All posts tagged: offbeat travel

On the Island of Bunaken.

The year is 2010. It is a pleasant morning in the big town of Manado in Indonesia. The traffic is moving at a steady pace, men & women are crowding the Microlet (local transport van) interchange, and we are trying to haggle a ride to the ferry terminal in the four words of Bahasa we’ve learnt in the one day we’ve been here. We must be on our way to the little known island of Bunaken today. Shivya NathWelcome to my blog, The Shooting Star. I’ve been called a storyteller, writer, photographer, digital nomad, instagrammer, social entrepreneur, solo traveller, vegan and environmentalist. But in my heart, I’m just a girl who travels! Check out my: First book || Storytelling project || Instagram

Hitchhiking on my First Solo Trip to Spiti Valley.

My first solo trip to Spiti Valley was filled with many firsts, including hitchhiking in India for the first time! Come along? As I walk along the green fields of Pin Valley, I smile in delight at the pink, purple and yellow flowers in bloom. I haven’t seen greenery for the last 3 weeks in the mountain desert terrain of Spiti. I carefully walk across the fragile bridge across the Spiti River, to the village of Gulling. The goal is to hitchhike my way back to Kaza, Spiti’s capital, instead of waiting for a bus that may / may not show up the next morning. Also read: I Love Spiti – A Campaign to Save Spiti Valley from Single Use Plastic I have never hitch-hiked in India before. It would be a parent’s worst nightmare for their 23-year-old daughter in the northern cities of India. But my time in Spiti has convinced me that there isn’t a safer alternative to travel the region. The mountain people welcome you with big hearts, space or no space. …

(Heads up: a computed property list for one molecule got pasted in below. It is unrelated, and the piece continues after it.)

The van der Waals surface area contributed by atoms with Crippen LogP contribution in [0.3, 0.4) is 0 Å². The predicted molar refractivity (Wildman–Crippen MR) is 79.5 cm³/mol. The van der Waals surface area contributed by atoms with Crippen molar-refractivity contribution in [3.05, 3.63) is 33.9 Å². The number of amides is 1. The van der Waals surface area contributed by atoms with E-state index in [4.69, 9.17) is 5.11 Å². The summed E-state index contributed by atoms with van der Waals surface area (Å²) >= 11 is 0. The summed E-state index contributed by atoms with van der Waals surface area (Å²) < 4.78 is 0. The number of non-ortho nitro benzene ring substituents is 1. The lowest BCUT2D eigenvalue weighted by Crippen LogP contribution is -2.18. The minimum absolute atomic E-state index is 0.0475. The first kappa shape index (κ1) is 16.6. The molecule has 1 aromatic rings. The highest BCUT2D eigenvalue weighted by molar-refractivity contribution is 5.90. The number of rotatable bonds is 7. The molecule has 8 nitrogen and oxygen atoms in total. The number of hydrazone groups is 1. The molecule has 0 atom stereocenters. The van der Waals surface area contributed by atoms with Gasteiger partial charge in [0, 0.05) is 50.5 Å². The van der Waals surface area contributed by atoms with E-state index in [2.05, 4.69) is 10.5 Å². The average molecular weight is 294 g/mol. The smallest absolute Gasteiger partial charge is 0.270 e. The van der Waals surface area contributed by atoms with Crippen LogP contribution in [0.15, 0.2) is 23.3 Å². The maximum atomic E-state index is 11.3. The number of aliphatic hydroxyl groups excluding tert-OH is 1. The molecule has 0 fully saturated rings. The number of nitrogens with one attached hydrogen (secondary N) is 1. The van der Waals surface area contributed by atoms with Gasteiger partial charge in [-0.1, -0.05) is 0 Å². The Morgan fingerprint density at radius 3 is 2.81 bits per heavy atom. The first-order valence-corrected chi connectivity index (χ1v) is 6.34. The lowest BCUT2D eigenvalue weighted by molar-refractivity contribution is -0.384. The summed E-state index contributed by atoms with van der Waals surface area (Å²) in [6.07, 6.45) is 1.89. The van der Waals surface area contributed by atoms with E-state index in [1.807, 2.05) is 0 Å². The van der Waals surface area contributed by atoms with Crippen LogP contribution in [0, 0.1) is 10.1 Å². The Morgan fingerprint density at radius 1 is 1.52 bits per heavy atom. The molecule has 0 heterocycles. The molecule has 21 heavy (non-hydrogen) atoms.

Pranpur: The India That Rejoices in its Crafts.